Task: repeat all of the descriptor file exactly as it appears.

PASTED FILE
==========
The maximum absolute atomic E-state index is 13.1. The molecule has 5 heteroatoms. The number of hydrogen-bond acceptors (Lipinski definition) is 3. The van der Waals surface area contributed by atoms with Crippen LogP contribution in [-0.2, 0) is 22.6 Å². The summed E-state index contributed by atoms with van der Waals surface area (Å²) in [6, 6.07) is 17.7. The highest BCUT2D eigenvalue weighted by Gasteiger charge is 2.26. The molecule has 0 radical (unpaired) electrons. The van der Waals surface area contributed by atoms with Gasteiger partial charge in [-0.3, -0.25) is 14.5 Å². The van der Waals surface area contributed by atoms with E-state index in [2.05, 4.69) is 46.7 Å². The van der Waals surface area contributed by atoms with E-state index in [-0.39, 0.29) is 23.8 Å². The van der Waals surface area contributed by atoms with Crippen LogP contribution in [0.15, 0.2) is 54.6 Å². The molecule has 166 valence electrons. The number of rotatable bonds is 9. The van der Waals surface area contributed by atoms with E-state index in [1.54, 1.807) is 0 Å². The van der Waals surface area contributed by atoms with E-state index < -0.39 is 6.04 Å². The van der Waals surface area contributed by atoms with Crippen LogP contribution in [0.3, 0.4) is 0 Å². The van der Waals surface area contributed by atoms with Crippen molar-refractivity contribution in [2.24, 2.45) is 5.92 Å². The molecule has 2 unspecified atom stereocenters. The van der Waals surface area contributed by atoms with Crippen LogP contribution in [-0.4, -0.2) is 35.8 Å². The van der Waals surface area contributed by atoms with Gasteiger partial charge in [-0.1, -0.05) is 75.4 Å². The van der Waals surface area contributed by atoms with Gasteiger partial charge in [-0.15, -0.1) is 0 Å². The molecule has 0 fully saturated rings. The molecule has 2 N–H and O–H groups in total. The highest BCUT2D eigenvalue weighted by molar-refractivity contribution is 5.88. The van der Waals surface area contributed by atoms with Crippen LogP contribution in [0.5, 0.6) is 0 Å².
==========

The maximum absolute atomic E-state index is 13.1. The molecule has 5 heteroatoms. The number of hydrogen-bond acceptors (Lipinski definition) is 3. The van der Waals surface area contributed by atoms with Crippen LogP contribution in [-0.2, 0) is 22.6 Å². The summed E-state index contributed by atoms with van der Waals surface area (Å²) in [6, 6.07) is 17.7. The highest BCUT2D eigenvalue weighted by Gasteiger charge is 2.26. The molecule has 0 radical (unpaired) electrons. The van der Waals surface area contributed by atoms with Gasteiger partial charge in [-0.3, -0.25) is 14.5 Å². The van der Waals surface area contributed by atoms with E-state index in [2.05, 4.69) is 46.7 Å². The van der Waals surface area contributed by atoms with E-state index in [-0.39, 0.29) is 23.8 Å². The van der Waals surface area contributed by atoms with Crippen LogP contribution in [0.15, 0.2) is 54.6 Å². The molecule has 166 valence electrons. The number of rotatable bonds is 9. The van der Waals surface area contributed by atoms with E-state index in [1.54, 1.807) is 0 Å². The van der Waals surface area contributed by atoms with E-state index < -0.39 is 6.04 Å². The van der Waals surface area contributed by atoms with Crippen LogP contribution in [0.3, 0.4) is 0 Å². The van der Waals surface area contributed by atoms with Crippen molar-refractivity contribution in [2.24, 2.45) is 5.92 Å². The molecule has 2 unspecified atom stereocenters. The van der Waals surface area contributed by atoms with Crippen LogP contribution in [-0.4, -0.2) is 35.8 Å². The van der Waals surface area contributed by atoms with Gasteiger partial charge in [-0.1, -0.05) is 75.4 Å². The van der Waals surface area contributed by atoms with Gasteiger partial charge in [-0.15, -0.1) is 0 Å². The molecule has 0 fully saturated rings. The molecule has 2 N–H and O–H groups in total. The highest BCUT2D eigenvalue weighted by molar-refractivity contribution is 5.88. The van der Waals surface area contributed by atoms with Crippen LogP contribution in [0.5, 0.6) is 0 Å².